Saturday, February 14, 2004

THE FEELIES: GROWING UP "FEELIE" "The Good Earth" for me the sound of the view from our place on East Georgia 1986
50 coolest monkeys of all time my resemblance to "Bingo" much remarked on during the period of the Banana Splits' ascendancy--
Animal Yawns time to go back to bed
from Plep---THE BOOK OF NOODLES: "Perhaps the original form is found in the Philogelos Hieraclis et Philagrii Faceti, edited by Eberhard. A citizen of Cumae was selling honey. Some one came up and tasted it, and said that it was all bad. He replied, 'If a mouse had not fallen into it, I would not sell it.'"

Friday, February 13, 2004

There he goes again!: "Journalists must ask themselves why the rumor of a private peccadillo deserves their attention and resources in the 2004 campaign. The press faces a more important issue: learning from its own failure to report the false rationale and abused intelligence that drove the nation to war. "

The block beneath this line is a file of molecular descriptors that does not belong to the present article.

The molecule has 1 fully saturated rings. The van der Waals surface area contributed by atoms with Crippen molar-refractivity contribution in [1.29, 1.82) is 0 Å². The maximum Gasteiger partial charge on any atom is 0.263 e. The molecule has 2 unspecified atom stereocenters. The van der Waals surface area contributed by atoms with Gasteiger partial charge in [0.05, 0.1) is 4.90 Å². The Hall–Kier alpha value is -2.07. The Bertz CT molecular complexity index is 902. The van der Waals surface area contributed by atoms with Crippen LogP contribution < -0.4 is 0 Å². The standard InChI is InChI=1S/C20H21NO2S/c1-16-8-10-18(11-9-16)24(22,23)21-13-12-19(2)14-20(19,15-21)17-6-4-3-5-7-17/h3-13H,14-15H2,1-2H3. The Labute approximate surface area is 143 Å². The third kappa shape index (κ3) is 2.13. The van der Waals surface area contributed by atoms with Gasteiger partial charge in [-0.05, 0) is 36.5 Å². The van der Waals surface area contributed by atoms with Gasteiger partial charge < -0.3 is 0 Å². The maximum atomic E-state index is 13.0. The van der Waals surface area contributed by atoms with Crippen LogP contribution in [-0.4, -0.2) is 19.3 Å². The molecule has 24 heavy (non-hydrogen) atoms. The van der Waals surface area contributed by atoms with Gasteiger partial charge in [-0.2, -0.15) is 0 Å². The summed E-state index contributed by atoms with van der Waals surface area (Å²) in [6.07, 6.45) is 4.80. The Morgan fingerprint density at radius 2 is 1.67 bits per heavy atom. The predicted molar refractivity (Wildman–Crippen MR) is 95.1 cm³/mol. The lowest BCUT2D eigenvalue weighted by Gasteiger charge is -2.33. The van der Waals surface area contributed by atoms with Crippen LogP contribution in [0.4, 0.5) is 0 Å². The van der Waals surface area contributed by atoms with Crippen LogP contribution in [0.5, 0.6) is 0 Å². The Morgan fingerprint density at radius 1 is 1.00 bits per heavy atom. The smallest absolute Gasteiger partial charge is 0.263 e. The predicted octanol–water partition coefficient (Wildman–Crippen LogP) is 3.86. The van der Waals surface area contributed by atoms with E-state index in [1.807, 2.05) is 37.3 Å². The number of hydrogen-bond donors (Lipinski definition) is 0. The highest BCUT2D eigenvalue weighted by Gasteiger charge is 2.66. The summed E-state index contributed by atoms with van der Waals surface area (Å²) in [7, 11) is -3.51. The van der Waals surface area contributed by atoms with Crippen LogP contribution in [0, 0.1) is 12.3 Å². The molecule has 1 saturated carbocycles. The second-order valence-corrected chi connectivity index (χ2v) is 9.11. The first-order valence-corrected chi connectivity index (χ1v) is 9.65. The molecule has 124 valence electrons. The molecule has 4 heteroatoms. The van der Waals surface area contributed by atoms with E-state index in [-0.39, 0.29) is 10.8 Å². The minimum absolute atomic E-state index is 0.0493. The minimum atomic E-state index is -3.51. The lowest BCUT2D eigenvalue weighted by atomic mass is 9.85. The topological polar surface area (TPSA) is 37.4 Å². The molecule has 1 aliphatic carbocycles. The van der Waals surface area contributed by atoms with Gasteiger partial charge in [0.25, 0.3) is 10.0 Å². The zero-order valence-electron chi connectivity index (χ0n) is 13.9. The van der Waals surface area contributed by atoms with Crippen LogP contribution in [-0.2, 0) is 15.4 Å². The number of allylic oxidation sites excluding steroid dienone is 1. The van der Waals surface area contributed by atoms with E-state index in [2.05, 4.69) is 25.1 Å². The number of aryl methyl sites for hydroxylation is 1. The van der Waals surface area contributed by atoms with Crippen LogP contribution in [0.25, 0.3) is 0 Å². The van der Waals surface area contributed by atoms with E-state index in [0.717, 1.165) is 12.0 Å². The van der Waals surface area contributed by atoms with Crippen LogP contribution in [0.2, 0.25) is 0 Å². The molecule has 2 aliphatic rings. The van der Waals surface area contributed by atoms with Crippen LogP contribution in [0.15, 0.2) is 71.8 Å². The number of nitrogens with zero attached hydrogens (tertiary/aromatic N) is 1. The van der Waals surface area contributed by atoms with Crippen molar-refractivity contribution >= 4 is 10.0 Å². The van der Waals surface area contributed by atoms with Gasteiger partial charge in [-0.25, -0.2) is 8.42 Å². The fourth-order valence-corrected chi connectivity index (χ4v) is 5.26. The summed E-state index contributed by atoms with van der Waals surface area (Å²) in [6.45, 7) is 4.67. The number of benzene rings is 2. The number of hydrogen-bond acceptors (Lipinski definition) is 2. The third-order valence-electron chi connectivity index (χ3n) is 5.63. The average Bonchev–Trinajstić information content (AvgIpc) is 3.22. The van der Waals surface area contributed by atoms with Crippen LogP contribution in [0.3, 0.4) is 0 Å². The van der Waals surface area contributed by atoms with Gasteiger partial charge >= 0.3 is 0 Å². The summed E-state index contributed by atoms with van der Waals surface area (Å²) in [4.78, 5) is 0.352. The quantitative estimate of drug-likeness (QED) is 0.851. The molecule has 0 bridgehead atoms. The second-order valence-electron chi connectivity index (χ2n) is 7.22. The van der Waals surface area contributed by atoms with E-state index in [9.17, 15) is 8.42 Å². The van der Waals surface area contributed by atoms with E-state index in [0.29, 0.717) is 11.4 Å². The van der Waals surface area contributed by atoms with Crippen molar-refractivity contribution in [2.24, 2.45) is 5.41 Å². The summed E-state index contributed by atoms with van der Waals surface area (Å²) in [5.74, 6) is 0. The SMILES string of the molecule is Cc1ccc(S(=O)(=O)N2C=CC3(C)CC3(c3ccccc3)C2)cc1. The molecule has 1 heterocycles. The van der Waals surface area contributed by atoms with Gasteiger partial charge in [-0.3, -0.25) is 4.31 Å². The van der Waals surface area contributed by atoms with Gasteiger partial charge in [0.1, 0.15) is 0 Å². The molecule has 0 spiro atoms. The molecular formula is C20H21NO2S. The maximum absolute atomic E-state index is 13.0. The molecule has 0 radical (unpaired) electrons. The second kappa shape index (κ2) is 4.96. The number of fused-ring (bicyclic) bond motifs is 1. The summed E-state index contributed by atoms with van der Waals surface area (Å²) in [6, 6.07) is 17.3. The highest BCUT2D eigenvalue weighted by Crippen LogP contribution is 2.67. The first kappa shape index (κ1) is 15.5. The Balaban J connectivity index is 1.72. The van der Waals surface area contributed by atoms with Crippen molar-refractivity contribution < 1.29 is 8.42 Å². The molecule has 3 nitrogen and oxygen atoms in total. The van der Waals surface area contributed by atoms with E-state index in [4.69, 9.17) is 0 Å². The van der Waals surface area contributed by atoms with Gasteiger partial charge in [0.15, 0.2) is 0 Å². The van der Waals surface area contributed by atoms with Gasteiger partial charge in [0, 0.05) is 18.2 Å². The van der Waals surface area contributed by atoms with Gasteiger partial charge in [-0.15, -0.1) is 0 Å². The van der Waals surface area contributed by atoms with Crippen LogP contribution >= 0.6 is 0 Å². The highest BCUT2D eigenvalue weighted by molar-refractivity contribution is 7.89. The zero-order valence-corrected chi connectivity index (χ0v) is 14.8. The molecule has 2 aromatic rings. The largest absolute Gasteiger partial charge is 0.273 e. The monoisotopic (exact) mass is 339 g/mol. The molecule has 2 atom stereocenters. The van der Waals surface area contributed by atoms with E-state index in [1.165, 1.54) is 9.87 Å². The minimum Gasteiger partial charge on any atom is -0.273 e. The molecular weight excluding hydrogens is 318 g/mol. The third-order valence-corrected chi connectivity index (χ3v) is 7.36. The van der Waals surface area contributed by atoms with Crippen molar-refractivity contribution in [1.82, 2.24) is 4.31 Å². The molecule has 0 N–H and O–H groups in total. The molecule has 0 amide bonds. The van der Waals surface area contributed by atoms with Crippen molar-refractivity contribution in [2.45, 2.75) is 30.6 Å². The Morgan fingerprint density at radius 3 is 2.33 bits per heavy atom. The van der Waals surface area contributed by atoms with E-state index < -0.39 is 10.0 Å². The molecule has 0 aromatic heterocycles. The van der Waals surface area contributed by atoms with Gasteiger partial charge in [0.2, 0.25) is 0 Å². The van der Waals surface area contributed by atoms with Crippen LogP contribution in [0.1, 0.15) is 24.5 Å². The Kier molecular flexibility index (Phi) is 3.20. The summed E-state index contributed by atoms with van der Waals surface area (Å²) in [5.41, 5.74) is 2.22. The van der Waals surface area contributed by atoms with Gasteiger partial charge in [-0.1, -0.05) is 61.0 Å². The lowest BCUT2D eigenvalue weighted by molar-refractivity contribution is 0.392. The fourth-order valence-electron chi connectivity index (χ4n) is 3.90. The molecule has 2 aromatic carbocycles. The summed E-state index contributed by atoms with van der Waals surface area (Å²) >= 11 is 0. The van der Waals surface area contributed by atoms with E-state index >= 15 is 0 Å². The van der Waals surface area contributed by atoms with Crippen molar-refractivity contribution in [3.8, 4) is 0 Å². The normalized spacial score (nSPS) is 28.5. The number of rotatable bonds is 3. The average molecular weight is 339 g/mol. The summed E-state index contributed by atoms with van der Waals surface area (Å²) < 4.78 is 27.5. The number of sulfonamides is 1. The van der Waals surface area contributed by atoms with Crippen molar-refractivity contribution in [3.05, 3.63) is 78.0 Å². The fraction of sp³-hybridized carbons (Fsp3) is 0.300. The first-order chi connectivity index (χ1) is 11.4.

Edward Ardizzone - Diary of a War Artist
kid's book reprint series from NYRB
happy birthday Eleanor Farjeon!
Atelier Cezanne (flash)
The Grey Album
download The Grey Album

Thursday, February 12, 2004

CN named in reparations suit: "The amended suit will also likely contain accusations certain companies, including CN, continue to hide their complicity in slavery to 'maintain customer goodwill' and increase profits, said Diane Sammons, one of three lead lawyers representing the descendants."
The First Goddamn Week of Winter
--from Antarctica a review of Carpenter's "The Thing"
George Jones' 'Hayride' Recordings Surface: "A version of 'You Gotta Be My Baby' captured in 1956 opens the disc, which also includes 'Color of the Blues,' 'Nothing Can Stop My Loving You' and 'I'm Ragged But I'm Right' taped during a 1958 appearance at the show at the Shreveport Municipal Auditorium. "
1rpm--turntable geology (movie)

Wednesday, February 11, 2004

Jane Meyer on Cheney and Halliburton
The grove in this abandoned Georgia railways photo looks just like some of the old rail and roadbeds around here--less muddy, though.
Malachi Favors 37-04 r.i.p.
portraits from Downtown Music
Arto Lindsay
Rashied Ali